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gayle omansky

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gayle omansky last won the day on December 21 2016

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About gayle omansky

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    Newton-Wellesley Hospital
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    Newton, US
  1. When parents are rude in the NICU

    Wangyang, we find anger & rudeness occasionally, it is helpful to think of it as stress reaction behavior & a possible indication of PP depression in either or both parents. We are considering giving out the Acute Stress Disorder self scale along w/ other info on self care etc to our parents in hopes that it will help them reflect on their situation & find ways to help themselves.
  2. sibling visitation policies?

    During "non flu season" we have 24hr open family visiting. We have parents fill out a "sibling visiting" form attesting that the siblings have been fever, cough, congestion & rash free for the past 48hrs. The parents fill out the form once & we expect that they will not bring in children if the situation changes. No other children under 18 yrs allowed. We do have issues around the children not being monitored or contained by parents. We also have a nearby visiting room with a few toys that parents can trade off visiting the baby & containing the siblings. "Flu season" as announced by the state department of public health - likely 11/1-5/1 closes visiting to siblings. we have had a few (over many years), contained (2 babies at a time) RSV outbreaks. We have recently had to move babies into our isolation room for viral respiratory symptoms & put on droplet/ contact precautions. These babies all had ill family members. rigorous hand washing policy & constant hand gelling as modeled by staff helps, but it is a difficult balance between being family friendly & protecting our babies. We encourage FaceTime & have 2 iPads on the unit for this purpose as a visiting substitute. Best, Gayle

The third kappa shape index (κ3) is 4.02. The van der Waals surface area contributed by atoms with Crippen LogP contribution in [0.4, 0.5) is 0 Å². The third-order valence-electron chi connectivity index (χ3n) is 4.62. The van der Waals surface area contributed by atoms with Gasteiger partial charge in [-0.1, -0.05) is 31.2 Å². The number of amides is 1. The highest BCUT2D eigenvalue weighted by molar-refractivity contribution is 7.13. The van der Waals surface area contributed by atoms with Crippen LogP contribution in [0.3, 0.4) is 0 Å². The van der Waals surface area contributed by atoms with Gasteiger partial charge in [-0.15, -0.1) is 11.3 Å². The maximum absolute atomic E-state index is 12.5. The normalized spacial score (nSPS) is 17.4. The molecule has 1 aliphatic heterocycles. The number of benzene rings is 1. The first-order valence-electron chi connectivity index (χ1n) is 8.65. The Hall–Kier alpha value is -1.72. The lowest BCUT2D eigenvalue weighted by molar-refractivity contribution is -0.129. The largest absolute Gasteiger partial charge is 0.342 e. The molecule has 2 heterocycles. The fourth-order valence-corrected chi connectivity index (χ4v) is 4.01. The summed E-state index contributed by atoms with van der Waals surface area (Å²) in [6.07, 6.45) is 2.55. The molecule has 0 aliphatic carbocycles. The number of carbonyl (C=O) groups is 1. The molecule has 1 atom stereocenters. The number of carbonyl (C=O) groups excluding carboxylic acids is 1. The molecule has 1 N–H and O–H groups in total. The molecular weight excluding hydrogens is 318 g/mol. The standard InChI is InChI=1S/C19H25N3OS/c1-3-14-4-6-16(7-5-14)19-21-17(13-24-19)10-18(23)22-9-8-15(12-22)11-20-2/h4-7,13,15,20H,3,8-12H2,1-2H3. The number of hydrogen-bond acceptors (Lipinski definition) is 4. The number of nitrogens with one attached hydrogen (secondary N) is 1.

3. neonatal transfer

    I endorse the STABLE program also.
  4. Hi Aymen, I agree with Tarek above - both the Neonatal Resuscitation Program & the STABLE program are invaluable. Physicians, nurses, midwives & respiratory therapists all take NRP at my facility and I have taught nurses, respiratory therapists and emergency room nurses the STABLE course. STABLE is the stabilization of infants after resuscitation, so they go hand in hand. I teach both, so I am biased... The STABLE course is endorsed by the AAP & the March of Dimes & has been translated into a good handful of languages. The AAP also has a self learning perinatal-neonatal course in their catalogue which is six books. PCEP specialized newborn care - shop AAP www.stableprogram.org best, gayle
  5. Daily Care of Umbilical Catheter

    Stefan, Good point, we use the Tegaderm for all our babies > 27-28 weeks. We still use bridges for under that age. We use a premade product called umbilical catheter anchor, which is foam & adhesive. Because it is very adhesive we trim down the "legs" that go on the baby's abdomen & use thin strips of the Duo Derm under the legs. It is all watched carefully because of fungal infection issues under the Duo Derm & skin damage when removing.
  6. Daily Care of Umbilical Catheter

    Stefan, Here are a couple of pics using our SimBaby illustrating securing a catheter down to the abdomen. We also suture first (not in pic), & decided on 2 loops because we had traditionally secured 2 loops into our bridge. It seems to work best to have the tail coming out the bottom to the side. This keeps the catheter away from fingers & legs. We also try to catch as much of the catheter at the umbi as possible for safety. If both UA & UVCs we use a bigger op-site looping each a little to the side. Some folks use a skin protectant product such as Duo Derm in addition. The caution with this method is that the Duo Derm holds moisture against the skin which is exaggerated when covered by the op-site, & this has revealed problems when removed. We find the op-site adheres well as long as it is put onto dry skin. It has not caused damage when removed as long as we use the "stretching to break the adhesive" method. I hope this is clear enough. I can get over to the Sim Lab this week for more pics if need be & apologize for the missing cap in the line set up. Best, Gayle